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How do combined heat power plants (CHP) create warm water for district heating networks?

CHP plants generate both power (electricity) and heat. When biofuels, waste, etc. are burnt, hot flue gases are produced which are used to heat water into high pressure, high temperature steam.

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The steam powers steam turbines that produce electricity, which is fed into the electrical grid. Once the steam has passed through the turbine, the remaining heat is used to heat water in a condenser. The hot water is pumped out to the houses in the district heating network. 

A CHP plant has an efficiency of over 90%. It becomes even more efficient when the warm flue gases pass through a flue gas condensation column. The result can then be an efficiency close to 100%.

Flue gas condensation in a CHP plant

The basis of the technology is to use moist fuel. The moisture in the fuel evaporates before combustion, leaving the flue gases with a certain amount of water vapour. By cooling and condensing the flue gases, energy is released, which in turn is used to provide additional heat to the district heating network. This means that the usage of the fuel is maximised and is therefore very resource efficient.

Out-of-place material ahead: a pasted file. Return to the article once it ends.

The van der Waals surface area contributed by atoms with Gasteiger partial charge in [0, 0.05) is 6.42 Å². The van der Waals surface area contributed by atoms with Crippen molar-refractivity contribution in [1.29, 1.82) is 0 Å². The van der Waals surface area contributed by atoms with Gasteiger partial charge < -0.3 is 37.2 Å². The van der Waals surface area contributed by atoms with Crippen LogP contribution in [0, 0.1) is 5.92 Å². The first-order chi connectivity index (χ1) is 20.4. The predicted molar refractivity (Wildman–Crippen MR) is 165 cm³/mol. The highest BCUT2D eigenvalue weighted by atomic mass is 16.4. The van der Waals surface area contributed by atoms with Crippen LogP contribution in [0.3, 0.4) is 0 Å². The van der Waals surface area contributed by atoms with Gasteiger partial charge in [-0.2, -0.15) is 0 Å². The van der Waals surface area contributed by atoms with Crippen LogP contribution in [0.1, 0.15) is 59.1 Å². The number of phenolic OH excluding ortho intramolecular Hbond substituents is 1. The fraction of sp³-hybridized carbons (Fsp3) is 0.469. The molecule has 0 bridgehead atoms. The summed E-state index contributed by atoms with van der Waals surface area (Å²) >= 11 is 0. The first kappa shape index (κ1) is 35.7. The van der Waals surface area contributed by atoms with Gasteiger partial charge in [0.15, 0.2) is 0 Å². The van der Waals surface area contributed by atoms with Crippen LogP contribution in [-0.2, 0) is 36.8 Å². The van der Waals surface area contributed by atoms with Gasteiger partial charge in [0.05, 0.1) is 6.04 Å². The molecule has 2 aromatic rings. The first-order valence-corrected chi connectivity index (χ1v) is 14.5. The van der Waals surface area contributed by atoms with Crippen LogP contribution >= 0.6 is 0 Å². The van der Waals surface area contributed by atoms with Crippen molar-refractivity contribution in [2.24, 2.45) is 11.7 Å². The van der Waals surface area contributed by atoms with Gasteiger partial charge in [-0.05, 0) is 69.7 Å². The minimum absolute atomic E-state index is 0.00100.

Flue gas condensation is carried out in a condensing column where the hot flue gases flow upstream, interacting with a downstream liquid flow with a lower temperature. The water vapour in the flue gas condenses when it reaches its dew point and releases latent energy during the phase change from gas to liquid. This leads to an increase in the temperature of the liquid. There is thus a heat transfer from the gas to the liquid. The energy in the heated liquid is then passed on to a heat exchanger or to another part of the process depending on the design of the specific CHP plant.

Pre-cooling the flue gas to dew point - an important step in the flue gas condensation process
Before the flue gases enter the condensing column, the gases are often cooled down to dew point in order to achieve a more efficient heat transfer process in the flue gas condenser. Pre-cooling of the flue gases is carried out in a separate quench or directly in the flue gas duct using spray nozzles. Read more about gas cooling >>